Whether i t be 60*000*000 or 55,000*000 or what* the determination to
provide more jobs than there are workers will* in my opinion* lead in a short
time to serious social disorder* It will mean the perpetuation in normal
peaoa-tiwesof the wartime wage and price relationships which have made wage
and price controls necessary* If such controls were necessary in war* when
both employers and employees were stongly affected by patriotic emotion* they
will be needed s t i l l more in peace-times* when the pull of immediate selfinterest is stronger and the common interest less obvious and emotionally
weaker*
If this is true* as I believe it to be* we will have a continuance of
governmental control of prices and wages* which in a peace-time economy can
only mean such a centralized authority and such destruction of individual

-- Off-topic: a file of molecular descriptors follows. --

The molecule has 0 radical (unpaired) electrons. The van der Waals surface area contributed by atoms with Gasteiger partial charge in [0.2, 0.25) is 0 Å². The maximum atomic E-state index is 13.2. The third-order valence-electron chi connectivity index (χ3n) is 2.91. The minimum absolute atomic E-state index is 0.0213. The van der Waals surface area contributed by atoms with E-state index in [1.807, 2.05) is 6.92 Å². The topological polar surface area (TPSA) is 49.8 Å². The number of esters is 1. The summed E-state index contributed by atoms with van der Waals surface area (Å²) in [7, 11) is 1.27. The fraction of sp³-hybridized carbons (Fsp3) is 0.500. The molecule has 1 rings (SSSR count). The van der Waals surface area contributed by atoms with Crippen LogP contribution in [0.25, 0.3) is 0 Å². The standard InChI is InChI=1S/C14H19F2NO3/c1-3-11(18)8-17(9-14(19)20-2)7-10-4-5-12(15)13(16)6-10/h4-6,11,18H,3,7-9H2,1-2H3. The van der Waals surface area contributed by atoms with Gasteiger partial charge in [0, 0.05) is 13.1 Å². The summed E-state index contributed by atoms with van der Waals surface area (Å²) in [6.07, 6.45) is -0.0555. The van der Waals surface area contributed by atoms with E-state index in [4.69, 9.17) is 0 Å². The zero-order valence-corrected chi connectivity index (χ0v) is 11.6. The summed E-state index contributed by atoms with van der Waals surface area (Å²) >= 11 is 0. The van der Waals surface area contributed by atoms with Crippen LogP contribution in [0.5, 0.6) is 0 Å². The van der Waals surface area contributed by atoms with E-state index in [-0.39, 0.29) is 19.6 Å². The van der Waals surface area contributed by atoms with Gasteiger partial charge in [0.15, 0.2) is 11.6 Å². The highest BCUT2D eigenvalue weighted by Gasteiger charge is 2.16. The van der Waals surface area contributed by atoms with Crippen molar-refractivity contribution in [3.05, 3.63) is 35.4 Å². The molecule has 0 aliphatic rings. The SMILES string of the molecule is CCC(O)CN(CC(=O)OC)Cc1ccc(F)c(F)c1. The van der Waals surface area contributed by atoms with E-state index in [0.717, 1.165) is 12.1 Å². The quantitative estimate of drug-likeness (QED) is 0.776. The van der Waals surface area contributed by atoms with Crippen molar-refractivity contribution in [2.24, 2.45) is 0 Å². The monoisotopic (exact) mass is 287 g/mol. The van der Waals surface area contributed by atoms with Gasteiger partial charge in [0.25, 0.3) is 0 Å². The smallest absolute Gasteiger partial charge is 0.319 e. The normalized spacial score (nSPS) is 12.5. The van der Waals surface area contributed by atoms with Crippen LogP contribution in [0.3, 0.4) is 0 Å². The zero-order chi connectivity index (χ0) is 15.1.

initiative by both employer and employed as will quite justify Hayekf# prophetie
fears*
As against this fear* the belief is expressed that management and labor
will be educated in due time to arrive at wise agreements* This argument takes
for granted the moral perfectability of the human race* Numerous social experiments have foundered on this shoal*
The successful direct management of wages and prices calls for more than
perfectionism in morals*. It calls also for a perfectionism in intelligence




- 2 /

which approaches omniscience. More than one official of O*P*A* has been
astonished at the far-reaching and unexpected results of his actions* He
cannot foresee these results, nor can the officials who set wage rates; nor
can producers and consumers and employers and employees be convinced that
the imposed judgments are wise and just*
The only hope for a centrally managed economy^ toward which I believe